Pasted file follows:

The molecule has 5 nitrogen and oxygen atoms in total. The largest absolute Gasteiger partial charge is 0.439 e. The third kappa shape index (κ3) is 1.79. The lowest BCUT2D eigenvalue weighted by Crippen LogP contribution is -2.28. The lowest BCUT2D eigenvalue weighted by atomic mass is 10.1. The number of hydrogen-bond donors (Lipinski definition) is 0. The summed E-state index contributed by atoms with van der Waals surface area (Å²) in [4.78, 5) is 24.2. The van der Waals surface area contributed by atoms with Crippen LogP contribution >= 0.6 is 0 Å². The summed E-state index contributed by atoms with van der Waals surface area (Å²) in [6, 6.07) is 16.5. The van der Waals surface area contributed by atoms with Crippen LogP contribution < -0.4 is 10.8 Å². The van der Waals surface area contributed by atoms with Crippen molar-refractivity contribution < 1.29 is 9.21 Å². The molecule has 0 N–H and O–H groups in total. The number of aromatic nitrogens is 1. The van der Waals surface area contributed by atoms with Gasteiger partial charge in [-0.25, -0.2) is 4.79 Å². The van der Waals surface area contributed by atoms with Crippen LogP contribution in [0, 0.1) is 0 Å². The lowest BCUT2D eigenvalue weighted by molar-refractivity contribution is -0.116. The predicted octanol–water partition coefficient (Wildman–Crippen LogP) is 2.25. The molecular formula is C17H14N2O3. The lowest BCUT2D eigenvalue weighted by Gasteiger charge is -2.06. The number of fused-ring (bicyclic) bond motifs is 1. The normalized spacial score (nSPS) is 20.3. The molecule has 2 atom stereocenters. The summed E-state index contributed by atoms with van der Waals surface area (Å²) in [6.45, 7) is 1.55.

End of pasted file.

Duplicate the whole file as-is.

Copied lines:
The molecule has 5 nitrogen and oxygen atoms in total. The largest absolute Gasteiger partial charge is 0.439 e. The third kappa shape index (κ3) is 1.79. The lowest BCUT2D eigenvalue weighted by Crippen LogP contribution is -2.28. The lowest BCUT2D eigenvalue weighted by atomic mass is 10.1. The number of hydrogen-bond donors (Lipinski definition) is 0. The summed E-state index contributed by atoms with van der Waals surface area (Å²) in [4.78, 5) is 24.2. The van der Waals surface area contributed by atoms with Crippen LogP contribution >= 0.6 is 0 Å². The summed E-state index contributed by atoms with van der Waals surface area (Å²) in [6, 6.07) is 16.5. The van der Waals surface area contributed by atoms with Crippen LogP contribution < -0.4 is 10.8 Å². The van der Waals surface area contributed by atoms with Crippen molar-refractivity contribution < 1.29 is 9.21 Å². The molecule has 0 N–H and O–H groups in total. The number of aromatic nitrogens is 1. The van der Waals surface area contributed by atoms with Gasteiger partial charge in [-0.25, -0.2) is 4.79 Å². The van der Waals surface area contributed by atoms with Crippen LogP contribution in [0, 0.1) is 0 Å². The lowest BCUT2D eigenvalue weighted by molar-refractivity contribution is -0.116. The predicted octanol–water partition coefficient (Wildman–Crippen LogP) is 2.25. The molecular formula is C17H14N2O3. The lowest BCUT2D eigenvalue weighted by Gasteiger charge is -2.06. The number of fused-ring (bicyclic) bond motifs is 1. The normalized spacial score (nSPS) is 20.3. The molecule has 2 atom stereocenters. The summed E-state index contributed by atoms with van der Waals surface area (Å²) in [6.45, 7) is 1.55.